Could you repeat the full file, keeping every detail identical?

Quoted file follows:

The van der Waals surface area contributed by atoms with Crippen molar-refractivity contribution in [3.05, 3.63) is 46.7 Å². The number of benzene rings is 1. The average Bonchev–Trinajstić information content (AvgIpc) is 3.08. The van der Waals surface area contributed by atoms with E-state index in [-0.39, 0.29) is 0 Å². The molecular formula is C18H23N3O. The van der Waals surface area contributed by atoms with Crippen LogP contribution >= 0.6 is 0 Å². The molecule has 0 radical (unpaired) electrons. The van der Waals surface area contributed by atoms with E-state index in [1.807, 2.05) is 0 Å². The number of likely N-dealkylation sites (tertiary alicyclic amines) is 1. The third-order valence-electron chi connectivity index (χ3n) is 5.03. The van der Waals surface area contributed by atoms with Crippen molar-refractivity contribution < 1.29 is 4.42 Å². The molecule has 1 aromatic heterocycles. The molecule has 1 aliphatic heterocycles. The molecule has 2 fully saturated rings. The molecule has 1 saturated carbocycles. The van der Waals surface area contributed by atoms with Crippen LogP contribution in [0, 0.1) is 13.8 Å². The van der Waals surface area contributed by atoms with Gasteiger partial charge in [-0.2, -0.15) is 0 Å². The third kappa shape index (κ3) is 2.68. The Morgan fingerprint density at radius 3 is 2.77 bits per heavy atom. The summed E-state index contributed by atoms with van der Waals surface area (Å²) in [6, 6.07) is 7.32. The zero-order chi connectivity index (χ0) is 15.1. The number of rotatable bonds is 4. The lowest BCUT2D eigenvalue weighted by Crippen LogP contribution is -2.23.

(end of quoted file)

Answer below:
The van der Waals surface area contributed by atoms with Crippen molar-refractivity contribution in [3.05, 3.63) is 46.7 Å². The number of benzene rings is 1. The average Bonchev–Trinajstić information content (AvgIpc) is 3.08. The van der Waals surface area contributed by atoms with E-state index in [-0.39, 0.29) is 0 Å². The molecular formula is C18H23N3O. The van der Waals surface area contributed by atoms with Crippen LogP contribution >= 0.6 is 0 Å². The molecule has 0 radical (unpaired) electrons. The van der Waals surface area contributed by atoms with E-state index in [1.807, 2.05) is 0 Å². The number of likely N-dealkylation sites (tertiary alicyclic amines) is 1. The third-order valence-electron chi connectivity index (χ3n) is 5.03. The van der Waals surface area contributed by atoms with Crippen molar-refractivity contribution < 1.29 is 4.42 Å². The molecule has 1 aromatic heterocycles. The molecule has 1 aliphatic heterocycles. The molecule has 2 fully saturated rings. The molecule has 1 saturated carbocycles. The van der Waals surface area contributed by atoms with Crippen LogP contribution in [0, 0.1) is 13.8 Å². The van der Waals surface area contributed by atoms with Gasteiger partial charge in [-0.2, -0.15) is 0 Å². The third kappa shape index (κ3) is 2.68. The Morgan fingerprint density at radius 3 is 2.77 bits per heavy atom. The summed E-state index contributed by atoms with van der Waals surface area (Å²) in [6, 6.07) is 7.32. The zero-order chi connectivity index (χ0) is 15.1. The number of rotatable bonds is 4. The lowest BCUT2D eigenvalue weighted by Crippen LogP contribution is -2.23.